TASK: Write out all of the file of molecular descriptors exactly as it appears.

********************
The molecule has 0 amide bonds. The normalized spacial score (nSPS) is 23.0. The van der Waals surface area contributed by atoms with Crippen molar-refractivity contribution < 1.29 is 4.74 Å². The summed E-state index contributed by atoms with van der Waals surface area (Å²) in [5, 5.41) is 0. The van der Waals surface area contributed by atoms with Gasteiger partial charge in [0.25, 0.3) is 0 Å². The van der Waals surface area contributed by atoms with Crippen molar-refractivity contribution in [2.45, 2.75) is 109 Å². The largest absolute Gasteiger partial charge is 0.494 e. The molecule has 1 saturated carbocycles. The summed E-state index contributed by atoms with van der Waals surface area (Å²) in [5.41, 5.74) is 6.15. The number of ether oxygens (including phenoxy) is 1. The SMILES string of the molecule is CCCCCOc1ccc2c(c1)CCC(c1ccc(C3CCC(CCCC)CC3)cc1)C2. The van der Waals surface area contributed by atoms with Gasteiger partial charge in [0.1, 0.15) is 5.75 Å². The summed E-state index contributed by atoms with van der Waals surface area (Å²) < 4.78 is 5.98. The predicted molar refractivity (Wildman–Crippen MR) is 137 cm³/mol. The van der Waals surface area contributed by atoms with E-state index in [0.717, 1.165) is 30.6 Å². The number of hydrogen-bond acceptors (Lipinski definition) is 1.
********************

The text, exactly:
The molecule has 0 amide bonds. The normalized spacial score (nSPS) is 23.0. The van der Waals surface area contributed by atoms with Crippen molar-refractivity contribution < 1.29 is 4.74 Å². The summed E-state index contributed by atoms with van der Waals surface area (Å²) in [5, 5.41) is 0. The van der Waals surface area contributed by atoms with Gasteiger partial charge in [0.25, 0.3) is 0 Å². The van der Waals surface area contributed by atoms with Crippen molar-refractivity contribution in [2.45, 2.75) is 109 Å². The largest absolute Gasteiger partial charge is 0.494 e. The molecule has 1 saturated carbocycles. The summed E-state index contributed by atoms with van der Waals surface area (Å²) in [5.41, 5.74) is 6.15. The number of ether oxygens (including phenoxy) is 1. The SMILES string of the molecule is CCCCCOc1ccc2c(c1)CCC(c1ccc(C3CCC(CCCC)CC3)cc1)C2. The van der Waals surface area contributed by atoms with Gasteiger partial charge in [0.1, 0.15) is 5.75 Å². The summed E-state index contributed by atoms with van der Waals surface area (Å²) < 4.78 is 5.98. The predicted molar refractivity (Wildman–Crippen MR) is 137 cm³/mol. The van der Waals surface area contributed by atoms with E-state index in [0.717, 1.165) is 30.6 Å². The number of hydrogen-bond acceptors (Lipinski definition) is 1.